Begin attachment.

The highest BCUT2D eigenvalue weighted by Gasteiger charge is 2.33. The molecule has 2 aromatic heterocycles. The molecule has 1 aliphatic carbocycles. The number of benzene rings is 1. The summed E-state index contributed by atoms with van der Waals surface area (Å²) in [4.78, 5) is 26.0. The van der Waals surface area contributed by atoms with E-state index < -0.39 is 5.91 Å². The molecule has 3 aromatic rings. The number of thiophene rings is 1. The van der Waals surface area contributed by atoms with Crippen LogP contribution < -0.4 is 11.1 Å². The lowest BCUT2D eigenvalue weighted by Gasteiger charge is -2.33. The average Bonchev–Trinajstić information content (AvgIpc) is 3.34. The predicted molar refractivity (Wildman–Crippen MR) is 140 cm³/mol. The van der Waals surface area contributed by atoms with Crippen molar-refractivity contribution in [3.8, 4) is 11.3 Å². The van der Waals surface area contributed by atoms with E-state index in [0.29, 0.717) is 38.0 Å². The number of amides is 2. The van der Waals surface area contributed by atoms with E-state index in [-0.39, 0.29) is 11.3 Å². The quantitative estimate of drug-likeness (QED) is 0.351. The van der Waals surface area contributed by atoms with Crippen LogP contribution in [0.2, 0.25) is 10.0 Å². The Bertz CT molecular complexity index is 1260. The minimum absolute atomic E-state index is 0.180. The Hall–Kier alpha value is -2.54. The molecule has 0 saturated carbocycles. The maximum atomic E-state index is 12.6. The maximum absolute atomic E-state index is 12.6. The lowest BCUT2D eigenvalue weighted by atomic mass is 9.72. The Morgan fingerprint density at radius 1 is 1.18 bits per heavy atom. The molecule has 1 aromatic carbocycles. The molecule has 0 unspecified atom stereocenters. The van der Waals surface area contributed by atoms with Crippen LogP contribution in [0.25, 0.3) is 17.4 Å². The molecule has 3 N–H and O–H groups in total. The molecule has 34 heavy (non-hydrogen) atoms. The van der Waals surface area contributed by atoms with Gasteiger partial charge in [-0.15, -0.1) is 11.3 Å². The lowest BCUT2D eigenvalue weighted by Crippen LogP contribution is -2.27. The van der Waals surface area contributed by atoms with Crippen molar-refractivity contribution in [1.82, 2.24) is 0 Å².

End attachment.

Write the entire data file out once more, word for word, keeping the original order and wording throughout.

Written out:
The highest BCUT2D eigenvalue weighted by Gasteiger charge is 2.33. The molecule has 2 aromatic heterocycles. The molecule has 1 aliphatic carbocycles. The number of benzene rings is 1. The summed E-state index contributed by atoms with van der Waals surface area (Å²) in [4.78, 5) is 26.0. The van der Waals surface area contributed by atoms with E-state index < -0.39 is 5.91 Å². The molecule has 3 aromatic rings. The number of thiophene rings is 1. The van der Waals surface area contributed by atoms with Crippen LogP contribution < -0.4 is 11.1 Å². The lowest BCUT2D eigenvalue weighted by Gasteiger charge is -2.33. The average Bonchev–Trinajstić information content (AvgIpc) is 3.34. The predicted molar refractivity (Wildman–Crippen MR) is 140 cm³/mol. The van der Waals surface area contributed by atoms with Crippen molar-refractivity contribution in [3.8, 4) is 11.3 Å². The van der Waals surface area contributed by atoms with E-state index in [0.29, 0.717) is 38.0 Å². The number of amides is 2. The van der Waals surface area contributed by atoms with E-state index in [-0.39, 0.29) is 11.3 Å². The quantitative estimate of drug-likeness (QED) is 0.351. The van der Waals surface area contributed by atoms with Crippen LogP contribution in [0.2, 0.25) is 10.0 Å². The Bertz CT molecular complexity index is 1260. The minimum absolute atomic E-state index is 0.180. The Hall–Kier alpha value is -2.54. The molecule has 0 saturated carbocycles. The maximum atomic E-state index is 12.6. The maximum absolute atomic E-state index is 12.6. The lowest BCUT2D eigenvalue weighted by atomic mass is 9.72. The Morgan fingerprint density at radius 1 is 1.18 bits per heavy atom. The molecule has 1 aromatic carbocycles. The molecule has 0 unspecified atom stereocenters. The van der Waals surface area contributed by atoms with Crippen LogP contribution in [0.25, 0.3) is 17.4 Å². The molecule has 3 N–H and O–H groups in total. The molecule has 34 heavy (non-hydrogen) atoms. The van der Waals surface area contributed by atoms with Gasteiger partial charge in [-0.15, -0.1) is 11.3 Å². The lowest BCUT2D eigenvalue weighted by Crippen LogP contribution is -2.27. The van der Waals surface area contributed by atoms with Crippen molar-refractivity contribution in [1.82, 2.24) is 0 Å².